by Lee Juillerat, Herald and News 12/16/08
A California Congressman who gained national media attention by dumping 500 pounds of dead salmon on the steps of the Bureau of Reclamation in Washington, D. C., was on the short list for Interior Secretary.
Rep. Mike Thompson represents California’s 1st Congressional District, a region that includes Del Norte County, where the Klamath River reaches the Pacific Ocean, and was the choice of many Klamath River Basin stakeholders for the seat.
But a transition official with President-elect Barack Obama said Monday that Sen. Ken Salazar of Colorado, a former environmental lawyer, will be named Interior Secretary later this week, rounding out Obama’s environment and energy team.
The Interior secretary is responsible for several natural resource agencies, including the Bureau of Reclamation, Bureau of Land Management , National Park Service and U.S. Fish and Wildlife Service.
Spokesmen for Thompson had no comment Monday night.
Thompson’s dumping of the dead salmon in 2002 focused national attention on the Klamath River and took place after about 70,000 salmon died near the river’s mouth.
He also criticized Bush policies benefiting farmers, supported removal of Klamath River dams, and led efforts to get disaster relief funds to Pacific Coast commercial fisherman and related businesses affected by fishing closures on the Klamath.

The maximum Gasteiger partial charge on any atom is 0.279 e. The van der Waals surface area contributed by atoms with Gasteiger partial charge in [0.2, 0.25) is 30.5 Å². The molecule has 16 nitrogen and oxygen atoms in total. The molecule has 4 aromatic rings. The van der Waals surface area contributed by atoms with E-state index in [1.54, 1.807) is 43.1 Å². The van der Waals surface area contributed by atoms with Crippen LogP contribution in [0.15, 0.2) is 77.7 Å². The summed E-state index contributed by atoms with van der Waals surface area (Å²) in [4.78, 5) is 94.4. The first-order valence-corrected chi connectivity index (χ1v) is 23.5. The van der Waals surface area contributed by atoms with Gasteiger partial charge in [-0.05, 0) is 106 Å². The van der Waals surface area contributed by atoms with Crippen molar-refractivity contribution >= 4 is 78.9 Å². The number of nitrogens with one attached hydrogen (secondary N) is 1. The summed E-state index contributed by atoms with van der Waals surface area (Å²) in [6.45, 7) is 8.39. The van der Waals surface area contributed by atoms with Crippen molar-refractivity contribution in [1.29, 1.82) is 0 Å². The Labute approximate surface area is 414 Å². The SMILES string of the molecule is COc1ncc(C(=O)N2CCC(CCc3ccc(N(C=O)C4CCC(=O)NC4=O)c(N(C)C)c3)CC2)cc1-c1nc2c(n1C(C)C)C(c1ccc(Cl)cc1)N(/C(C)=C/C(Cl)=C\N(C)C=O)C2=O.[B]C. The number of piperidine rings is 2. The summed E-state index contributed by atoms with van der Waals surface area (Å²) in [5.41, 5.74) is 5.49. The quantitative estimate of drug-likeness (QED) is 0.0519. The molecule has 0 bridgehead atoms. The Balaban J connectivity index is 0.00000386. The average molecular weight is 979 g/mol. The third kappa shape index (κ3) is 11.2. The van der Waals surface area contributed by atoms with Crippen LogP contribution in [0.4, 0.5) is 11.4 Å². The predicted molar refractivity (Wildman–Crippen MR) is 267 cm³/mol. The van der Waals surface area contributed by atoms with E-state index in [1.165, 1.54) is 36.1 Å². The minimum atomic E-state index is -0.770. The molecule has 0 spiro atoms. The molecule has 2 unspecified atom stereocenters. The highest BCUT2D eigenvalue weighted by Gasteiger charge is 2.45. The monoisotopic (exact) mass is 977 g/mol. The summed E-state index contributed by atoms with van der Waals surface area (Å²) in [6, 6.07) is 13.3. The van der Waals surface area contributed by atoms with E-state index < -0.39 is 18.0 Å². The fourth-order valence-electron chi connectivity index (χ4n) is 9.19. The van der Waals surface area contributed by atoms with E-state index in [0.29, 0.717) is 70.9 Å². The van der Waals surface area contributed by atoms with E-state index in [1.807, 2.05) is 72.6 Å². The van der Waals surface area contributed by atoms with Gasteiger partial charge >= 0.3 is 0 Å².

Thompson had support of Native American tribes, Klamath Basin farmers and various environmental and conservation groups, several California congressmen, and sportsmen’s organizations.
Steve Kandra, a Malin area farmer, said Thompson was the one candidate who had enough background regarding the proposed Klamath Basin Restoration Agreement and the potential dam removal agreement with PacifiCorp to act in a prompt and favorable manner.
Greg Addington, Klamath Water Users Association executive director, had endorsed Thompson despite some reservations.
“KWUA has certainly had our share of significant disagreements and political battles with him over the years,” he said. “That said, he and his staff have always communicated with us and have actually solicited our input on several occasions … Of the names being considered, nobody knows or understands Klamath issues better.”
Thompson, 57, won re-election in November and will start his sixth term in January. He serves on the Ways and Means and Intelligence committees and co-founded the Wine Caucus when he arrived in Congress in 1999.